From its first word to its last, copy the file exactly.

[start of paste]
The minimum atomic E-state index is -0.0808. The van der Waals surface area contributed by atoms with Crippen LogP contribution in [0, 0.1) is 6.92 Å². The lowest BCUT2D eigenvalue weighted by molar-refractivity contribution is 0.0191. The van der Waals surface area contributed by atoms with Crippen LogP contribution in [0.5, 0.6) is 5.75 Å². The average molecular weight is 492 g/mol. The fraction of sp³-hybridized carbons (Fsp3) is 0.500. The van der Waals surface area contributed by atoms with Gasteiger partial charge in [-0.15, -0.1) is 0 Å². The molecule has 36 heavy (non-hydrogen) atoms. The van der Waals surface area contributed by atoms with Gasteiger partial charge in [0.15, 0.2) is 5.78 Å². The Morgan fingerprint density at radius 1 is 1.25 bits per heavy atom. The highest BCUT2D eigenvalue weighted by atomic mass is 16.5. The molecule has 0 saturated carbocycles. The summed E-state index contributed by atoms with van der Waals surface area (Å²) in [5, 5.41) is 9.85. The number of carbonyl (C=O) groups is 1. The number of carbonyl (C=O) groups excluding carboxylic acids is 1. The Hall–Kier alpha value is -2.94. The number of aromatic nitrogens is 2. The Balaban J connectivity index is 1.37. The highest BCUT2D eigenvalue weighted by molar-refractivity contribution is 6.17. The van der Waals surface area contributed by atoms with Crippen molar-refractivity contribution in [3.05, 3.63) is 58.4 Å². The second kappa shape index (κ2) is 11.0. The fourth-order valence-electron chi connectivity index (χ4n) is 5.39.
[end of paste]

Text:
The minimum atomic E-state index is -0.0808. The van der Waals surface area contributed by atoms with Crippen LogP contribution in [0, 0.1) is 6.92 Å². The lowest BCUT2D eigenvalue weighted by molar-refractivity contribution is 0.0191. The van der Waals surface area contributed by atoms with Crippen LogP contribution in [0.5, 0.6) is 5.75 Å². The average molecular weight is 492 g/mol. The fraction of sp³-hybridized carbons (Fsp3) is 0.500. The van der Waals surface area contributed by atoms with Gasteiger partial charge in [-0.15, -0.1) is 0 Å². The molecule has 36 heavy (non-hydrogen) atoms. The van der Waals surface area contributed by atoms with Gasteiger partial charge in [0.15, 0.2) is 5.78 Å². The Morgan fingerprint density at radius 1 is 1.25 bits per heavy atom. The highest BCUT2D eigenvalue weighted by atomic mass is 16.5. The molecule has 0 saturated carbocycles. The summed E-state index contributed by atoms with van der Waals surface area (Å²) in [5, 5.41) is 9.85. The number of carbonyl (C=O) groups is 1. The number of carbonyl (C=O) groups excluding carboxylic acids is 1. The Hall–Kier alpha value is -2.94. The number of aromatic nitrogens is 2. The Balaban J connectivity index is 1.37. The highest BCUT2D eigenvalue weighted by molar-refractivity contribution is 6.17. The van der Waals surface area contributed by atoms with Crippen molar-refractivity contribution in [3.05, 3.63) is 58.4 Å². The second kappa shape index (κ2) is 11.0. The fourth-order valence-electron chi connectivity index (χ4n) is 5.39.